Polyprotein

1 Apr

Polyprotein
polyprotein a cistronic product that is posttransla- tionally cleaved into several independent proteins. For example, an enkephalin precursor protein con- tains six copies of met-enkephalin and one copy of leu-enkephalin. See enkephalins, retroviruses. polyribonucleotide phosphorylase See polynu- cleotide phosphorylase. polyribosome polysome (q.v.). polysaccharide a carbohydrate formed by the polymerization of many monosaccharide units. Starch, cellulose, and glycogen (q.v.) are examples of polysaccharides. polysomaticism the phenomenon where an indi- vidual contains diploid and polyploid cells in the same tissue. polysome a multiple structure containing a group of ribosomes held together by a molecule of messen- ger RNA. A contraction of polyribosome. See Appen- dix C, 1962, Warner et al. polysomy the reduplication of some but not all of the chromosomes of a set beyond the normal diploid number. A metafemale Drosophila is polysomic (tri- somic for the X). polyspermy the penetration of more than one sperm into one ovum at the time of fertilization. Polysphondylium pallidum See Acrasiomycota. polytene chromosome a giant cable-like chromo- some consisting of many identical chromatids lying in parallel.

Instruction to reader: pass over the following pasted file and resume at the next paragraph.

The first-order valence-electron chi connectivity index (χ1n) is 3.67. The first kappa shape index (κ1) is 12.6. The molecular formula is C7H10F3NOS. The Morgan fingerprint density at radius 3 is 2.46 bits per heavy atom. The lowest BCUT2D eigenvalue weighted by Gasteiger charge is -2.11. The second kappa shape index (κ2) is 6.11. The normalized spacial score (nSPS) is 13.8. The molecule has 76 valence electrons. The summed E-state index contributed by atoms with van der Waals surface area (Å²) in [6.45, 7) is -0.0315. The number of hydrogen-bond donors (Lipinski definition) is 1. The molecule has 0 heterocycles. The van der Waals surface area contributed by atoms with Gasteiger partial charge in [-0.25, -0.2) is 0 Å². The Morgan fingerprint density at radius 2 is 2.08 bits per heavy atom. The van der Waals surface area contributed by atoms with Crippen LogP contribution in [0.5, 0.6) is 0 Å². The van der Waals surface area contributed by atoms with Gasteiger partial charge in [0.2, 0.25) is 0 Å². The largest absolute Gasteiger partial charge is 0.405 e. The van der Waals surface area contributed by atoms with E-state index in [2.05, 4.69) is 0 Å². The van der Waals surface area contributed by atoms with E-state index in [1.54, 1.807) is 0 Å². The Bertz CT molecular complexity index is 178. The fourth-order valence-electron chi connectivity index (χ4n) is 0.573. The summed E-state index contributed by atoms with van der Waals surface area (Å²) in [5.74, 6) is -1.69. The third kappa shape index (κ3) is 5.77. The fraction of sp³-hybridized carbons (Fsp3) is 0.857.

The chromatin is hypercoiled in localized regions, and since the chromatids are in register, a pattern of bands is produced vertical to the long axis of the chromosome. Polytene chromosomes are found within a limited number of organisms. They are present in the macronucleus anlage of some ciliates, in the synergids and antipodal cells of the ovules of certain angiosperms, and in various tissues of dipter- ans. The Drosophila salivary gland chromosomes (q.v.) have been studied most extensively. See Ap- pendix C, 1881, Balbiani; 1912, Rambousek; 1934, Bauer; 1952, Beermann; 1959, Pelling; 1969, Am- mermann; 1980, Gronemeyer and Pongs; Anophe- les, Balbiani ring, Calliphora erythrocephala, Chiro- nomus, Culex pipiens, Glyptotendipes barbipes, insulator DNAs, otu mutation, Rhynchosciara, Sciara, Smittia. polytenization the continued replication of each interphase chromosome to produce giant chromo- somes made up of multiple chromatids lying in par- allel and forming a cable-like structure. See somatic pairing. polythetic group a group of organisms that share a large number of features, no single one of which is either essential for group membership or is sufficient to make an organism a member of the group. polytopic pertaining to the distribution of subspe- cies in two or more geographically discontinuous areas. polytrophic meroistic ovary See insect ovary types. polytypic species a species subdivided into a number of specialized races. pome a fleshy, many-seeded fruit such as the apple or pear, in which the enlarged end of the flower stalk forms much of the flesh.